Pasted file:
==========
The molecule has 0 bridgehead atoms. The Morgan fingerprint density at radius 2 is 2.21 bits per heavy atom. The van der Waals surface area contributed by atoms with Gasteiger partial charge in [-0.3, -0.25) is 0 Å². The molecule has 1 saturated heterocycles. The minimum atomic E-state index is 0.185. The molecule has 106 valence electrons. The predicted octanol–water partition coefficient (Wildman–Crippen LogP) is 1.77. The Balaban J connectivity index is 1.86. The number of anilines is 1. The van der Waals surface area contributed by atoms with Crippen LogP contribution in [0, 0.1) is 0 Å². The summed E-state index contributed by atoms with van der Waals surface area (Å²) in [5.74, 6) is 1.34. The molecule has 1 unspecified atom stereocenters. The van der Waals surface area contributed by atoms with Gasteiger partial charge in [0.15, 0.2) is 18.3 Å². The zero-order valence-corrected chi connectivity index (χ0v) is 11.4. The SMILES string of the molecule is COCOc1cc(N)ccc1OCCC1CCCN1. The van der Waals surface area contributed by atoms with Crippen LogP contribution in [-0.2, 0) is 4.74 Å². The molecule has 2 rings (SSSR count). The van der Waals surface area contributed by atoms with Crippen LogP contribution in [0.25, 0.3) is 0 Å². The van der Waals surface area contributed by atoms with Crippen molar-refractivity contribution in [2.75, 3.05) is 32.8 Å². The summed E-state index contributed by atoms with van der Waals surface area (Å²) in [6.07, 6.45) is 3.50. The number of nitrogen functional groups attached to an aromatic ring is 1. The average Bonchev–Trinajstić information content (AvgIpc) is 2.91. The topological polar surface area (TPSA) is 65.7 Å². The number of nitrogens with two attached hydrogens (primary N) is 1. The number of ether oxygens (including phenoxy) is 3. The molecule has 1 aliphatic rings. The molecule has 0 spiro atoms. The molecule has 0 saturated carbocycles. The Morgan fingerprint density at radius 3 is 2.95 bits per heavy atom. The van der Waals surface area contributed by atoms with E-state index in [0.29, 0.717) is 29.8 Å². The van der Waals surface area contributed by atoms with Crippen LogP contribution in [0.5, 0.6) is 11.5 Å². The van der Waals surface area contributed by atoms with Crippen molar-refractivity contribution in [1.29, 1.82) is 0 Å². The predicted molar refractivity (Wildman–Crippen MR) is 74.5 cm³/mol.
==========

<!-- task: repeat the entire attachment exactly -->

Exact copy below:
The molecule has 0 bridgehead atoms. The Morgan fingerprint density at radius 2 is 2.21 bits per heavy atom. The van der Waals surface area contributed by atoms with Gasteiger partial charge in [-0.3, -0.25) is 0 Å². The molecule has 1 saturated heterocycles. The minimum atomic E-state index is 0.185. The molecule has 106 valence electrons. The predicted octanol–water partition coefficient (Wildman–Crippen LogP) is 1.77. The Balaban J connectivity index is 1.86. The number of anilines is 1. The van der Waals surface area contributed by atoms with Crippen LogP contribution in [0, 0.1) is 0 Å². The summed E-state index contributed by atoms with van der Waals surface area (Å²) in [5.74, 6) is 1.34. The molecule has 1 unspecified atom stereocenters. The van der Waals surface area contributed by atoms with Gasteiger partial charge in [0.15, 0.2) is 18.3 Å². The zero-order valence-corrected chi connectivity index (χ0v) is 11.4. The SMILES string of the molecule is COCOc1cc(N)ccc1OCCC1CCCN1. The van der Waals surface area contributed by atoms with Crippen LogP contribution in [-0.2, 0) is 4.74 Å². The molecule has 2 rings (SSSR count). The van der Waals surface area contributed by atoms with Crippen LogP contribution in [0.25, 0.3) is 0 Å². The van der Waals surface area contributed by atoms with Crippen molar-refractivity contribution in [2.75, 3.05) is 32.8 Å². The summed E-state index contributed by atoms with van der Waals surface area (Å²) in [6.07, 6.45) is 3.50. The number of nitrogen functional groups attached to an aromatic ring is 1. The average Bonchev–Trinajstić information content (AvgIpc) is 2.91. The topological polar surface area (TPSA) is 65.7 Å². The number of nitrogens with two attached hydrogens (primary N) is 1. The number of ether oxygens (including phenoxy) is 3. The molecule has 1 aliphatic rings. The molecule has 0 spiro atoms. The molecule has 0 saturated carbocycles. The Morgan fingerprint density at radius 3 is 2.95 bits per heavy atom. The van der Waals surface area contributed by atoms with E-state index in [0.29, 0.717) is 29.8 Å². The van der Waals surface area contributed by atoms with Crippen LogP contribution in [0.5, 0.6) is 11.5 Å². The van der Waals surface area contributed by atoms with Crippen molar-refractivity contribution in [1.29, 1.82) is 0 Å². The predicted molar refractivity (Wildman–Crippen MR) is 74.5 cm³/mol.